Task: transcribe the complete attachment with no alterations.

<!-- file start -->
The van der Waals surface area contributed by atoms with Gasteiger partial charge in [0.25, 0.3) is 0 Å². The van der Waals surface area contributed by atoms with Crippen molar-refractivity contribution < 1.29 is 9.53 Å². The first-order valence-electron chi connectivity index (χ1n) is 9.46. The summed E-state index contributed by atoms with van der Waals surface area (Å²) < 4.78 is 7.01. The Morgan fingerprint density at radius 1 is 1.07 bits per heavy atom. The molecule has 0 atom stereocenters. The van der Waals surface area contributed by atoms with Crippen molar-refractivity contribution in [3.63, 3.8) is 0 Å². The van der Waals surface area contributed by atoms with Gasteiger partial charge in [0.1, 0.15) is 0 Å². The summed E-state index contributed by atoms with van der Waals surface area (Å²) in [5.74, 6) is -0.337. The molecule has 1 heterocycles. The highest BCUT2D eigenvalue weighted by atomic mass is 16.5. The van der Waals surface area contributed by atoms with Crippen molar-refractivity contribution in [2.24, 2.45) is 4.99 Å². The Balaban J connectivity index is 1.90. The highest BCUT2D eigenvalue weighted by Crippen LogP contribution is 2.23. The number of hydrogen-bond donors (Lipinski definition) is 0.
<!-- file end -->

The van der Waals surface area contributed by atoms with Gasteiger partial charge in [0.25, 0.3) is 0 Å². The van der Waals surface area contributed by atoms with Crippen molar-refractivity contribution < 1.29 is 9.53 Å². The first-order valence-electron chi connectivity index (χ1n) is 9.46. The summed E-state index contributed by atoms with van der Waals surface area (Å²) < 4.78 is 7.01. The Morgan fingerprint density at radius 1 is 1.07 bits per heavy atom. The molecule has 0 atom stereocenters. The van der Waals surface area contributed by atoms with Crippen molar-refractivity contribution in [3.63, 3.8) is 0 Å². The van der Waals surface area contributed by atoms with Gasteiger partial charge in [0.1, 0.15) is 0 Å². The summed E-state index contributed by atoms with van der Waals surface area (Å²) in [5.74, 6) is -0.337. The molecule has 1 heterocycles. The highest BCUT2D eigenvalue weighted by atomic mass is 16.5. The van der Waals surface area contributed by atoms with Crippen molar-refractivity contribution in [2.24, 2.45) is 4.99 Å². The Balaban J connectivity index is 1.90. The highest BCUT2D eigenvalue weighted by Crippen LogP contribution is 2.23. The number of hydrogen-bond donors (Lipinski definition) is 0.